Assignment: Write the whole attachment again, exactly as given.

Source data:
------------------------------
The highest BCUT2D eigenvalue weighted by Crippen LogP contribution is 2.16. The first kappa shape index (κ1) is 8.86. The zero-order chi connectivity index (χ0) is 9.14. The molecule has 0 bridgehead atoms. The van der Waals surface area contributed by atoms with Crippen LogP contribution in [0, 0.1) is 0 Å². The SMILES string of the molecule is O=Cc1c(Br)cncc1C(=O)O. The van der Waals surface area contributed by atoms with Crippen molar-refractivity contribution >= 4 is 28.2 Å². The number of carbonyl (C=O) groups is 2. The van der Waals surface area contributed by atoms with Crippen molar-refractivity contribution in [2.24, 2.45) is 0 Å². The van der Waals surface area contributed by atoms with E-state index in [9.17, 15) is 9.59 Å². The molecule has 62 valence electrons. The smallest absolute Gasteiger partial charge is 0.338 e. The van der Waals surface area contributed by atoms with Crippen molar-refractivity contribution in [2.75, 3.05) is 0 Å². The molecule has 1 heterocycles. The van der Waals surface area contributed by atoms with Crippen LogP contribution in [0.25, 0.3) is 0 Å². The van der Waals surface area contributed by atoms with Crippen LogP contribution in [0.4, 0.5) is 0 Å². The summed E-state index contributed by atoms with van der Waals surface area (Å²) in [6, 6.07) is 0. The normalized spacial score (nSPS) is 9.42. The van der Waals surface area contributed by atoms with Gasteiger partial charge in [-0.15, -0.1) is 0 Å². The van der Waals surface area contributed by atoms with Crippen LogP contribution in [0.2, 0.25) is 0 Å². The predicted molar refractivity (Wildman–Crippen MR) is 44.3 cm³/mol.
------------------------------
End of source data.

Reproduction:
The highest BCUT2D eigenvalue weighted by Crippen LogP contribution is 2.16. The first kappa shape index (κ1) is 8.86. The zero-order chi connectivity index (χ0) is 9.14. The molecule has 0 bridgehead atoms. The van der Waals surface area contributed by atoms with Crippen LogP contribution in [0, 0.1) is 0 Å². The SMILES string of the molecule is O=Cc1c(Br)cncc1C(=O)O. The van der Waals surface area contributed by atoms with Crippen molar-refractivity contribution >= 4 is 28.2 Å². The number of carbonyl (C=O) groups is 2. The van der Waals surface area contributed by atoms with Crippen molar-refractivity contribution in [2.24, 2.45) is 0 Å². The van der Waals surface area contributed by atoms with E-state index in [9.17, 15) is 9.59 Å². The molecule has 62 valence electrons. The smallest absolute Gasteiger partial charge is 0.338 e. The van der Waals surface area contributed by atoms with Crippen molar-refractivity contribution in [2.75, 3.05) is 0 Å². The molecule has 1 heterocycles. The van der Waals surface area contributed by atoms with Crippen LogP contribution in [0.25, 0.3) is 0 Å². The van der Waals surface area contributed by atoms with Crippen LogP contribution in [0.4, 0.5) is 0 Å². The summed E-state index contributed by atoms with van der Waals surface area (Å²) in [6, 6.07) is 0. The normalized spacial score (nSPS) is 9.42. The van der Waals surface area contributed by atoms with Gasteiger partial charge in [-0.15, -0.1) is 0 Å². The van der Waals surface area contributed by atoms with Crippen LogP contribution in [0.2, 0.25) is 0 Å². The predicted molar refractivity (Wildman–Crippen MR) is 44.3 cm³/mol.